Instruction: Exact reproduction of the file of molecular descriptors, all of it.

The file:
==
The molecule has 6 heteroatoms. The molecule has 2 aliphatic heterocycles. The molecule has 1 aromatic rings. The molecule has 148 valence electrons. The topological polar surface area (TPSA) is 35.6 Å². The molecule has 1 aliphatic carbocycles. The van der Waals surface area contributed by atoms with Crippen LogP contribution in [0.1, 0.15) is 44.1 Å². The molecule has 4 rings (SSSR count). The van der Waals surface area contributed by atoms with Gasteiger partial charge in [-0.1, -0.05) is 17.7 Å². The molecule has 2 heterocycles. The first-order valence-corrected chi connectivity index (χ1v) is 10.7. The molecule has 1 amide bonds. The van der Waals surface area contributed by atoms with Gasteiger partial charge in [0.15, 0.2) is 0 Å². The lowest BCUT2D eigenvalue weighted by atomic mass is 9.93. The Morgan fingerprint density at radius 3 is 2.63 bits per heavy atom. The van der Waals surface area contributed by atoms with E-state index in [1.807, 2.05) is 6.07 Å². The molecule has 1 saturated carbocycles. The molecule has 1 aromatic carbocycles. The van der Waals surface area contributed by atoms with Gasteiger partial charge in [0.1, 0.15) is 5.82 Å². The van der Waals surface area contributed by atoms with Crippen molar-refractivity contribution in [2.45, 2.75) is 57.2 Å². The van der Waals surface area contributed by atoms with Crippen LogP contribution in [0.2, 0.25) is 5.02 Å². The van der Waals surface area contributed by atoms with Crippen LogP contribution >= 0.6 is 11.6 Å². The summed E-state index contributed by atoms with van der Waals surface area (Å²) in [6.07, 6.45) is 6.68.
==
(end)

The molecule has 6 heteroatoms. The molecule has 2 aliphatic heterocycles. The molecule has 1 aromatic rings. The molecule has 148 valence electrons. The topological polar surface area (TPSA) is 35.6 Å². The molecule has 1 aliphatic carbocycles. The van der Waals surface area contributed by atoms with Crippen LogP contribution in [0.1, 0.15) is 44.1 Å². The molecule has 4 rings (SSSR count). The van der Waals surface area contributed by atoms with Gasteiger partial charge in [-0.1, -0.05) is 17.7 Å². The molecule has 2 heterocycles. The first-order valence-corrected chi connectivity index (χ1v) is 10.7. The molecule has 1 amide bonds. The van der Waals surface area contributed by atoms with Gasteiger partial charge in [0.15, 0.2) is 0 Å². The lowest BCUT2D eigenvalue weighted by atomic mass is 9.93. The Morgan fingerprint density at radius 3 is 2.63 bits per heavy atom. The van der Waals surface area contributed by atoms with E-state index in [1.807, 2.05) is 6.07 Å². The molecule has 1 saturated carbocycles. The molecule has 1 aromatic carbocycles. The van der Waals surface area contributed by atoms with Gasteiger partial charge in [0.1, 0.15) is 5.82 Å². The van der Waals surface area contributed by atoms with Crippen molar-refractivity contribution in [2.45, 2.75) is 57.2 Å². The van der Waals surface area contributed by atoms with Crippen LogP contribution in [0.2, 0.25) is 5.02 Å². The van der Waals surface area contributed by atoms with Crippen LogP contribution >= 0.6 is 11.6 Å². The summed E-state index contributed by atoms with van der Waals surface area (Å²) in [6.07, 6.45) is 6.68.